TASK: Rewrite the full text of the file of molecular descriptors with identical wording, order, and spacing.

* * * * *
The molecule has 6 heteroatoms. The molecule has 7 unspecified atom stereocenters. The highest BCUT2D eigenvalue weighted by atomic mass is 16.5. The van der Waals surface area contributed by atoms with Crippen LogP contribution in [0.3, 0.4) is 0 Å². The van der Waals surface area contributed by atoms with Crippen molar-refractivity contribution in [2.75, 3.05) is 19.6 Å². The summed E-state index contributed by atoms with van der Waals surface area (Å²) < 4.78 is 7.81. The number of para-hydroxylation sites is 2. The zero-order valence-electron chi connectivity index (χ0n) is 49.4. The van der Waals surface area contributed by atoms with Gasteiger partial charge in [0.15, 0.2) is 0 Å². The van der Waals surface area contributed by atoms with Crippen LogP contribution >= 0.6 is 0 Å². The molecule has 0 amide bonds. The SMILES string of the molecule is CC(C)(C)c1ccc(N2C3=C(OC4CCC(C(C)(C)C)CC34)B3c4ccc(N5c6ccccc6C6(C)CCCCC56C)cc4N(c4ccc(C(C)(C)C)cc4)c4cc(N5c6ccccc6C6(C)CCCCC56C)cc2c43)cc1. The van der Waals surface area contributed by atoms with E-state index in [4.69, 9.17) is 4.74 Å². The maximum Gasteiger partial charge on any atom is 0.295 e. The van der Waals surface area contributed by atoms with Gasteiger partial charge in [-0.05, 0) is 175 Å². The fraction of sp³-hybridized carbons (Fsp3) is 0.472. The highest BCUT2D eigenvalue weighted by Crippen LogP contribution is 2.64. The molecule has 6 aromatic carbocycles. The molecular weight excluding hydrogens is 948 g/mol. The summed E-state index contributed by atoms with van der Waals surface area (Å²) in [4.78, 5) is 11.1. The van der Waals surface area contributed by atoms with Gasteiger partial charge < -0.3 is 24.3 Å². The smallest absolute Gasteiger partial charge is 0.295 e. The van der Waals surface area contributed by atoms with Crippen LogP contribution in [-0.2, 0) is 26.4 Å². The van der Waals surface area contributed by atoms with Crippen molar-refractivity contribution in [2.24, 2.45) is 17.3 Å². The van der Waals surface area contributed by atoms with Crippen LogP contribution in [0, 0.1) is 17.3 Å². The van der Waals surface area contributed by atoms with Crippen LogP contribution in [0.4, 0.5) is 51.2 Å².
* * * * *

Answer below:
The molecule has 6 heteroatoms. The molecule has 7 unspecified atom stereocenters. The highest BCUT2D eigenvalue weighted by atomic mass is 16.5. The van der Waals surface area contributed by atoms with Crippen LogP contribution in [0.3, 0.4) is 0 Å². The van der Waals surface area contributed by atoms with Crippen molar-refractivity contribution in [2.75, 3.05) is 19.6 Å². The summed E-state index contributed by atoms with van der Waals surface area (Å²) < 4.78 is 7.81. The number of para-hydroxylation sites is 2. The zero-order valence-electron chi connectivity index (χ0n) is 49.4. The van der Waals surface area contributed by atoms with Gasteiger partial charge in [0.15, 0.2) is 0 Å². The van der Waals surface area contributed by atoms with Crippen LogP contribution >= 0.6 is 0 Å². The molecule has 0 amide bonds. The SMILES string of the molecule is CC(C)(C)c1ccc(N2C3=C(OC4CCC(C(C)(C)C)CC34)B3c4ccc(N5c6ccccc6C6(C)CCCCC56C)cc4N(c4ccc(C(C)(C)C)cc4)c4cc(N5c6ccccc6C6(C)CCCCC56C)cc2c43)cc1. The van der Waals surface area contributed by atoms with E-state index in [4.69, 9.17) is 4.74 Å². The maximum Gasteiger partial charge on any atom is 0.295 e. The van der Waals surface area contributed by atoms with Gasteiger partial charge in [-0.05, 0) is 175 Å². The fraction of sp³-hybridized carbons (Fsp3) is 0.472. The highest BCUT2D eigenvalue weighted by Crippen LogP contribution is 2.64. The molecule has 6 aromatic carbocycles. The molecular weight excluding hydrogens is 948 g/mol. The summed E-state index contributed by atoms with van der Waals surface area (Å²) in [4.78, 5) is 11.1. The van der Waals surface area contributed by atoms with Gasteiger partial charge < -0.3 is 24.3 Å². The smallest absolute Gasteiger partial charge is 0.295 e. The van der Waals surface area contributed by atoms with Crippen LogP contribution in [-0.2, 0) is 26.4 Å². The van der Waals surface area contributed by atoms with Crippen molar-refractivity contribution in [2.24, 2.45) is 17.3 Å². The van der Waals surface area contributed by atoms with Crippen LogP contribution in [0, 0.1) is 17.3 Å². The van der Waals surface area contributed by atoms with Crippen LogP contribution in [0.4, 0.5) is 51.2 Å².